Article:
Archive for Tag: Halpert


Curiosities from Konin

Tuesday, 4 June 2013

My Halpert and Szleper families come from Kalisz. Or at least, that’s what I’ve always known. Just before I left for my trip, I double checked the records that I wanted from the PSA in JRI-Poland and discovered that some Halpert records I wanted were actually in the Konin Archive and not the Kalisz Archive. Unfortunately, this meant trying to squeeze both of those cities into one day, which was a failure. I had trouble with transportation from Konin to Kalisz and never made it to Kalisz this trip.

But I learned something interesting in Konin.

My great-grandparents were Henry Halpert and Bertha Szleper, just to establish the connection between these families. I already had tons of records from Kalisz for the Szleper family from microfilm, and probably some ordered from the PSA years ago. I can go back into the late 1700s with them, and sideways to many other cousins. In my great-grandmother’s generation, they all Anglicized their surname, to Smith, Sheppard, Levy, Burnstein, or Bornstein. I assume that Smith and Sheppard were to be similar to the original. Levy is a maiden name in the family. I still haven’t figured out the reason for Burnstein yet, but the multiple spellings don’t concern me; they’re probably all for the same reason or copying each other.

Halpert is another problem. I have barely found them indexed by JRI, except for two births that were in the Konin Archive (and one death in the Kalisz Archive). Upon arrival in Konin, I ordered up a few books, two for the indexed records, and the following years to look for more. I soon confused the archivist when I didn’t want to look through the other books, though I eventually did.

The two records that were indexed, I was certain, were Henry’s siblings, Benjamin and Fajga. I already knew their parents’ names, Itzik and Rachel Leah (or, more correctly, Ruchla Laia in Polish). My family had been within about five years of their correct birth years, upon interviews with another cousin before I was born. Benjamin was born in 1891 and Fajga in 1894.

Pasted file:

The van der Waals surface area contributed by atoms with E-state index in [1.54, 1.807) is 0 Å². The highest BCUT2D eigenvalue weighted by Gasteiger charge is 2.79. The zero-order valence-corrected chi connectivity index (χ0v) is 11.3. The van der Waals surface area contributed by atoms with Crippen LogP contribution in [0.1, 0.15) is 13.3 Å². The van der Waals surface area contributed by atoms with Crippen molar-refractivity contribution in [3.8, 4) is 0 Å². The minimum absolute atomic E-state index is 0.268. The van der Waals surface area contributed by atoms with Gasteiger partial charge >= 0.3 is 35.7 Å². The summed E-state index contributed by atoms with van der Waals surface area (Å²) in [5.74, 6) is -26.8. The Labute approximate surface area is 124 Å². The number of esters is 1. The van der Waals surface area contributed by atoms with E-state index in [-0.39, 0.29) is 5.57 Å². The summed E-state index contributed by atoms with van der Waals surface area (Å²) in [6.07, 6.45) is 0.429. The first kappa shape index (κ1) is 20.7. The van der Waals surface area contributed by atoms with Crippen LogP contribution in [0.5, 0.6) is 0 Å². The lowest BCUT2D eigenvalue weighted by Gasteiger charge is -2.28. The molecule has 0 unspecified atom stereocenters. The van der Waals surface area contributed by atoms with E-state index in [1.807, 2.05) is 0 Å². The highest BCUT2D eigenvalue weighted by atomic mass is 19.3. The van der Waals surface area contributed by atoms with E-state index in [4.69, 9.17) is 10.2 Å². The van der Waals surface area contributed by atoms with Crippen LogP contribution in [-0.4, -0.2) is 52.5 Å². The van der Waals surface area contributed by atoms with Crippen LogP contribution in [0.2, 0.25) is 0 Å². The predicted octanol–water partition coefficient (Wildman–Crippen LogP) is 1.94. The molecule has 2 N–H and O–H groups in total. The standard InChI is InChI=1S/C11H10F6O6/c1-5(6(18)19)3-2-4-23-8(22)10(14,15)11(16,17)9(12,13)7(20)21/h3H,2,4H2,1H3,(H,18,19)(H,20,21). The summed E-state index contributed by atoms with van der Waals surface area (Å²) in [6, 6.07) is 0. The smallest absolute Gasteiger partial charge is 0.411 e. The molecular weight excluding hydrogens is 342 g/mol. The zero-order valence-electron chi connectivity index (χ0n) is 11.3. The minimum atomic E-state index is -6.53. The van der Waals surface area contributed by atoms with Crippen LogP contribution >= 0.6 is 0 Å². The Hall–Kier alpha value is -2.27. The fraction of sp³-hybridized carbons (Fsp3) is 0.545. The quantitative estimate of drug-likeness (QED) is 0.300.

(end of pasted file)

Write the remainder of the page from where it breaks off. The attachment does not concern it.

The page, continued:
But it was Fajga’s birth certificate that surprised me. Even though I had the information in my database already (though a few years off), I just hadn’t noticed. Her mother was listed as a widow.

widow Ruchla Laia

I even had Itzik’s death year, and the listing from JRI-Poland to retrieve the record in the Kalisz Archive. But since my information was more like estimations, and I didn’t realize that he died while his children were so young, finding that he died six months before one of them was born was a shock. The month and year of his death are listed on his daughter’s birth, but I still need to get the death certificate for the exact date.

We also have some surname issues in this family. Both birth certificates listed Ruchla Laia’s surname as Bruks. I had been given that surname before, but it was not yet attached to her in my database. I don’t know if the person who told me that said it was her surname or just that it was in the family. (I’ll have to search for that note.) I was also told by two people that the name was changed to Halpert, but I don’t know what from. I think my grandmother told me when I was 11, but I didn’t write down every word she said. Her sister told me it was Moshkowitz, but I’ve found that as a maiden name in the family; she mixed up quite a few names, so it’s less likely she got it right.

I’ve tried searching for Itzik and Ruchla Laia’s marriage by their given names, but haven’t yet been successful.

Once again, I have more work to do on this. The Halperts are tricky.

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Konin, Poland

Sunday, 21 October 2012